A jailed judge “tweets” to her followers from prison. The director of an opposition TV station uses Twitter to denounce a conspiracy to oust him.
Venezuelan President Hugo Chavez’s opponents have jumped on the use of Twitter and other social networking sites, opening up a new flank in a decade-long campaign against the self-proclaimed socialist revolutionary who they accuse of silencing critical media and attacking free speech.
The closing down of a popular private television network triggered street protests rallied by #freevenezuela messages that became the fourth most commented “trending topic” on Twitter worldwide for February.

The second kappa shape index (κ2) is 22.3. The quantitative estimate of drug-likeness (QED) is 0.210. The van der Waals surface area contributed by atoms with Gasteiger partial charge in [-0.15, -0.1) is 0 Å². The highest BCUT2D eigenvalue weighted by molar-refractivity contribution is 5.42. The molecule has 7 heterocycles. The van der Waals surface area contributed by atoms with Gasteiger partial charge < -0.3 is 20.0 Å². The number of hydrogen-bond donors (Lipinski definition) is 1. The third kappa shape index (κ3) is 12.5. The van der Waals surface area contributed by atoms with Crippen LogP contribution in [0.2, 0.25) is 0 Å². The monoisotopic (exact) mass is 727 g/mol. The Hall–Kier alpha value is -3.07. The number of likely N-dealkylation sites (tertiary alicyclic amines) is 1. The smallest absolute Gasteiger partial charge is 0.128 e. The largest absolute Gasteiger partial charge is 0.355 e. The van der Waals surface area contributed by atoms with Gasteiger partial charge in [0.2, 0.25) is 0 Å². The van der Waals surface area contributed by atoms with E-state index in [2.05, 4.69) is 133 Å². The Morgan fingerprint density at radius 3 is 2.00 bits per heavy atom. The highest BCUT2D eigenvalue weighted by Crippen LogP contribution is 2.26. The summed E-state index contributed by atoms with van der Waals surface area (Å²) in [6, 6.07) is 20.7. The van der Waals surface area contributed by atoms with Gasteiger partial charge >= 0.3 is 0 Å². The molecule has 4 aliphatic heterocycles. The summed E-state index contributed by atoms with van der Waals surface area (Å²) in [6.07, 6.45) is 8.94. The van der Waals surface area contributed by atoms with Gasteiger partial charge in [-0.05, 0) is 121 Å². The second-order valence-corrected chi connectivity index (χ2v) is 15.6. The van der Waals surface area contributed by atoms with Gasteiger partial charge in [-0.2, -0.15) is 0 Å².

The microblogging site has seen an explosive rise in usage in Venezuela to more than 200,000 active accounts. With growth of over 1,000 percent in 2009, Venezuela now has one of the highest rates per capita of Twitter users in Latin America.
Twitter’s dizzy expansion has upset Chavez and he is hitting back.
“The Internet is a battle trench because it is bringing a current of conspiracy,” Chavez said earlier this month.
“The Internet cannot be free,” he said, though days later he denied claims that his government planned to censor the Internet, pointing out that Web use by Venezuelans has expanded dramatically during his 11 years in power.
Still, his detractors say a plan to channel all Internet traffic through the state telecom company is a strong signal of Chavez’s intentions to silence online dissent.